whats the difference between say...

$\displaystyle 5/x $ or $\displaystyle 1/x$ what translation does it make to the graph? It was on a test I wrote but I was never really taught it. Is it like a reciprocal multiplied by 5?

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- Feb 24th 2009, 10:03 AMbrentwoodbc[SOLVED] Graph question
whats the difference between say...

$\displaystyle 5/x $ or $\displaystyle 1/x$ what translation does it make to the graph? It was on a test I wrote but I was never really taught it. Is it like a reciprocal multiplied by 5? - Feb 24th 2009, 10:14 AMReckoner
- Feb 24th 2009, 10:19 AMbrentwoodbc
thanks(Yes)

- Feb 24th 2009, 10:26 AMbrentwoodbc
im trying to think of how you would find the invariant points.do you just go back to what the original equation was or?

like with 5/x what are the invariant points? I thought they had to be at 1/-1 - Feb 24th 2009, 10:28 AMReckoner
- Feb 24th 2009, 10:42 AMbrentwoodbc
I chose the wrong word, I mean how would you find the points to graph it?

like with the reciprocal of the line y=x the "vertex" of 1/x (if thats what it is called with reciprocals) is at (1,1) right. so with 5/x what would that point be? - Feb 24th 2009, 12:12 PMReckoner
I had typed up a response, but my browser crashed. Here:

I don't know if this is what you mean by "vertex," but usually the vertices of a curve are the points at which the derivative of its curvature is zero. The curvature $\displaystyle \kappa$ of $\displaystyle y=\frac5x,\,x>0$ is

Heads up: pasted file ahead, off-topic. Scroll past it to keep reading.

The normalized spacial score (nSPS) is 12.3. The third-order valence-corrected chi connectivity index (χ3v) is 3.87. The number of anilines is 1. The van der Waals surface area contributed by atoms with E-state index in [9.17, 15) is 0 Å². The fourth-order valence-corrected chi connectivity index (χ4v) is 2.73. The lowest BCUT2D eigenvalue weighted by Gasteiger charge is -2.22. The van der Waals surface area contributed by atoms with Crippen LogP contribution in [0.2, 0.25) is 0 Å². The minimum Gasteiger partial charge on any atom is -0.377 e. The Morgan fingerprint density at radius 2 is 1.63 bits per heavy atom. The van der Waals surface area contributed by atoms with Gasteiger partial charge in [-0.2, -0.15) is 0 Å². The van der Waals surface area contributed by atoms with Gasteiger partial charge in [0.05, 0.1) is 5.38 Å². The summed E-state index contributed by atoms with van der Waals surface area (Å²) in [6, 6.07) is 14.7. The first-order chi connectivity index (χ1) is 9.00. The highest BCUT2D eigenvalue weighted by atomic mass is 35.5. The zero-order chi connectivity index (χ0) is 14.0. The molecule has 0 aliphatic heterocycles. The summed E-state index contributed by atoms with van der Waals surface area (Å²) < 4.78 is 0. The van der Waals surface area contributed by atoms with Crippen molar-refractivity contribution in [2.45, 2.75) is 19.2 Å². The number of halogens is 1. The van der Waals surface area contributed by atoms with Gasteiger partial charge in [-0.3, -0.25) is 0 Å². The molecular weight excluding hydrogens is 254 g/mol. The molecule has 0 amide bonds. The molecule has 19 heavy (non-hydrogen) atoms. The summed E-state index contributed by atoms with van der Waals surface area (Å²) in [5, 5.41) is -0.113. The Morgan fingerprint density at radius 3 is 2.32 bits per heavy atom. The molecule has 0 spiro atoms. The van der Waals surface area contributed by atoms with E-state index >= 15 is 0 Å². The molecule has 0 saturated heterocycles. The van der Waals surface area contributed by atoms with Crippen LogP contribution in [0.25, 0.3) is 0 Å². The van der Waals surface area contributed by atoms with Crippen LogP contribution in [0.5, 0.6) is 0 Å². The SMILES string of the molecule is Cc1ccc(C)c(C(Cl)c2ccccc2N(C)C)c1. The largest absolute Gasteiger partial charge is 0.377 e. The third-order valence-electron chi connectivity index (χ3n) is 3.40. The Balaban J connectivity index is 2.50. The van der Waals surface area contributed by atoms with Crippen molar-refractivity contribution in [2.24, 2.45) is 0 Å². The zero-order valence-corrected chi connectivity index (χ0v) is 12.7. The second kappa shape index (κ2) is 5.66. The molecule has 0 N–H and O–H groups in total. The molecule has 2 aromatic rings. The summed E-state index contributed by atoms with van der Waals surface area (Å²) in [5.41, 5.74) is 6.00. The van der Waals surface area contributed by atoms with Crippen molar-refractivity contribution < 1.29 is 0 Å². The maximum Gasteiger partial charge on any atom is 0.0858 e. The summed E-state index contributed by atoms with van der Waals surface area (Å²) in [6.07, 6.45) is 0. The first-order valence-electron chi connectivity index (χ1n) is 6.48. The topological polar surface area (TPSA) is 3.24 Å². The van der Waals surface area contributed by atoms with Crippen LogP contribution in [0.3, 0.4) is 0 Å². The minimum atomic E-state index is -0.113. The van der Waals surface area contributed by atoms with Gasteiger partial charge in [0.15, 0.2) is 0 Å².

$\displaystyle \kappa = \frac{|y''|}{(1+y'^2)^{3/2}}=\frac{|10/x^3|}{(1+25/x^4)^{3/2}}$

$\displaystyle =\frac{10|x^3|}{(x^4+25)^{3/2}}\text.$

Differentiating,

$\displaystyle \kappa'=\frac{30x^5(x^4+25)^{3/2}/|x^3|-60x^3|x^3|(x^4+25)^{1/2}}{(x^4+25)^3}$

$\displaystyle =\frac{30x^5(x^4+25)-60x^9}{|x^3|(x^4+25)^{5/2}}$

$\displaystyle =\frac{30x^5(25-x^4)}{|x^3|(x^4+25)^{5/2}}\text.$

So

$\displaystyle \kappa'=0\Rightarrow x=\pm\sqrt5$

and the vertices are at $\displaystyle \left(-\sqrt5,\,-\sqrt5\right)\text.$ and $\displaystyle \left(\sqrt5,\,\sqrt5\right)\text.$

In general, the vertices of $\displaystyle y=\frac ax,\,a\neq0$ should be at $\displaystyle \left(-\sqrt a,\,-\sqrt a\right)$ and $\displaystyle \left(\sqrt a,\,\sqrt a\right)\text.$

Edit: I wasn't really thinking of this when I did the above, but the points along the axis of symmetry will be vertices, and $\displaystyle \color{red}y = \frac ax$ is symmetric about the line $\displaystyle \color{red}y=x\text.$ So you could just find the points of intersection:

$\displaystyle \color{red}y=\frac ax\Rightarrow x=\frac ax\Rightarrow x^2=a\Rightarrow x=\pm\sqrt a$

Much simpler!